Actions

Information for "Government Communications Headquarters"

Basic information

Display titleGovernment Communications Headquarters
Default sort keyGovernment Communications Headquarters
Page length (in bytes)48,203
Page ID12884
Page content languageEnglish



{{#invoke:Hatnote|hatnote}} {{#invoke:Hatnote|hatnote}} {{ safesubst:#invoke:Unsubst||$N=Use dmy dates |date=__DATE__ |$B= }} {{ safesubst:#invoke:Unsubst||$N=Use British English |date=__DATE__ |$B= }} {{#invoke:Infobox|infobox}}

"The Doughnut", the headquarters of the GCHQ.

The Government Communications Headquarters (GCHQ) is a British intelligence and security organisation responsible for providing signals intelligence (SIGINT) and information assurance to the British government and armed forces.<ref>GCHQ – Welcome to GCHQ, gchq.gov.uk. Retrieved 7 July 2014.</ref> Based in "The Doughnut", in the suburbs of Cheltenham, it operates under the formal direction of the Joint Intelligence Committee (JIC) alongside the Security Service (MI5), the Secret Intelligence Service (MI6) and Defence Intelligence (DI). GCHQ is the responsibility of the UK Secretary of State for Foreign and Commonwealth Affairs, but it is not a part of the Foreign Office and its Director ranks as a Permanent Secretary.

GCHQ was originally established after the First World War as the Government Code and Cypher School (GC&CS) and was known under that name until 1946. During the Second World War it was located at Bletchley Park, where it was famed for its role in the breaking of the German Enigma codes. Currently there are two main components of the GCHQ, the Composite Signals Organisation (CSO), which is responsible for gathering information, and the CESG, which is responsible for securing the UK's own communications. The Joint Technical Language Service (JTLS) is a small department and cross-government resource responsible for mainly technical language support and translation and interpreting services across government departments. It is co-located with GCHQ for administrative purposes.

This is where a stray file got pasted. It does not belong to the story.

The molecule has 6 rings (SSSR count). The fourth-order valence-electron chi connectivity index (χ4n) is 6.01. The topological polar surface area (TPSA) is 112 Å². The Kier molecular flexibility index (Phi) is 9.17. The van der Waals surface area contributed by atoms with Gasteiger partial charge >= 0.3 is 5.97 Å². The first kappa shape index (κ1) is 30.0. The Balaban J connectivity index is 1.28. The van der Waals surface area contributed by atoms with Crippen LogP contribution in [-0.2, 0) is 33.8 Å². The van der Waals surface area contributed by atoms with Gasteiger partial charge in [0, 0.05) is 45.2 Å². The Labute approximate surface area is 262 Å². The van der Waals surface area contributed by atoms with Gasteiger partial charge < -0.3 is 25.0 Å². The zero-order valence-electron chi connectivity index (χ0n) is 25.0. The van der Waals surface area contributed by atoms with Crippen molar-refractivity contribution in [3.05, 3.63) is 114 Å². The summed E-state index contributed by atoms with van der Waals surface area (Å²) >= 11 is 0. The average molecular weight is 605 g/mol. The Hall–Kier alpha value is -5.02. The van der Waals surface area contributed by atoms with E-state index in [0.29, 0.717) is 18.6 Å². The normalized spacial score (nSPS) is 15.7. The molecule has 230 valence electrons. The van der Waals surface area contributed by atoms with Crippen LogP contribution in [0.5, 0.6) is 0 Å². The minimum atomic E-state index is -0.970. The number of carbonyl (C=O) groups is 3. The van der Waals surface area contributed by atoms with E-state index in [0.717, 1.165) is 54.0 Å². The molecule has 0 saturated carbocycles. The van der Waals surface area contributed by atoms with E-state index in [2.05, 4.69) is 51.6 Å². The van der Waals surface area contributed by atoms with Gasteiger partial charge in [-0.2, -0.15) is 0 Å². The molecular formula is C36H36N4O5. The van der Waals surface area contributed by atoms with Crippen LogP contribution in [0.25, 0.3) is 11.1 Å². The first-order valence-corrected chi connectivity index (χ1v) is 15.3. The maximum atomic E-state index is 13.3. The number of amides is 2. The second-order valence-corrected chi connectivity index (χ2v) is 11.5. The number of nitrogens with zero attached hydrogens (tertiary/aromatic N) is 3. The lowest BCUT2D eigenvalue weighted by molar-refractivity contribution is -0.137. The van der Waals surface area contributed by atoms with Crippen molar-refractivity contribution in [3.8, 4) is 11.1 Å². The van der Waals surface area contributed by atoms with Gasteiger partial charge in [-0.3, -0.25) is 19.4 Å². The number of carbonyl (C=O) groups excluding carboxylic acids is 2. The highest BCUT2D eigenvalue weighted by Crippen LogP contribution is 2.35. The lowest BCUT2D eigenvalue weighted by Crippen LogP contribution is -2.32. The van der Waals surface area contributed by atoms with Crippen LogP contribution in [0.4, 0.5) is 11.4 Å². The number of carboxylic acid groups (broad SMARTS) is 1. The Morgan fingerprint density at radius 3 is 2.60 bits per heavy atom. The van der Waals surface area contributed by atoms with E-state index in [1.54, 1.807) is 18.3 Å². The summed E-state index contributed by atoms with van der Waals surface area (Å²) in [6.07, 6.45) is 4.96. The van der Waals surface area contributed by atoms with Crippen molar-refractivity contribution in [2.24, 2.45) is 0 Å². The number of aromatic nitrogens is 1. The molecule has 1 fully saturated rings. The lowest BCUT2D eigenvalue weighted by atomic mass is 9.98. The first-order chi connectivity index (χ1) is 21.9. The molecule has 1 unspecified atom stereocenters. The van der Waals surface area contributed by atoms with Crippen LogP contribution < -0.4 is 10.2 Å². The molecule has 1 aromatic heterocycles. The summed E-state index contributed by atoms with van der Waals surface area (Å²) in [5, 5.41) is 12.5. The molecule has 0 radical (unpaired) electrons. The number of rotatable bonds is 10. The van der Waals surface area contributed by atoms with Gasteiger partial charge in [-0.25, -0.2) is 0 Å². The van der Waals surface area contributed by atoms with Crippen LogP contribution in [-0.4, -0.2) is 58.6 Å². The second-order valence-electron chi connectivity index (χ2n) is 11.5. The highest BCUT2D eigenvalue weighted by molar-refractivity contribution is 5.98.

In 2013, GCHQ received considerable media attention when the former National Security Agency contractor Edward Snowden revealed that the agency was in the process of collecting all online and telephone data in the UK via the Tempora programme.<ref>{{#invoke:citation/CS1|citation |CitationClass=web }}</ref> Snowden's revelations began a spate of ongoing disclosures of global surveillance.


Government Communications Headquarters sections
Intro  Structure  History  CESG  Joint Technical Language Service  International relationships  Legal basis  Constitutional legal case  Leadership  Stations and former stations  In popular culture  See also  Notes and references  Bibliography  External links  

PREVIOUS: IntroNEXT: Structure
<<>>
Page content modelwikitext
Indexing by robotsAllowed
Number of views89
Number of redirects to this page4

Page protection

EditAllow all users
MoveAllow all users

Edit history

Page creatorJprg1966 (Talk | contribs)
Date of page creation23:26, 25 October 2015
Latest editorJprg1966 (Talk | contribs)
Date of latest edit23:26, 25 October 2015
Total number of edits1
Total number of distinct authors1
Recent number of edits (within past 91 days)0
Recent number of distinct authors0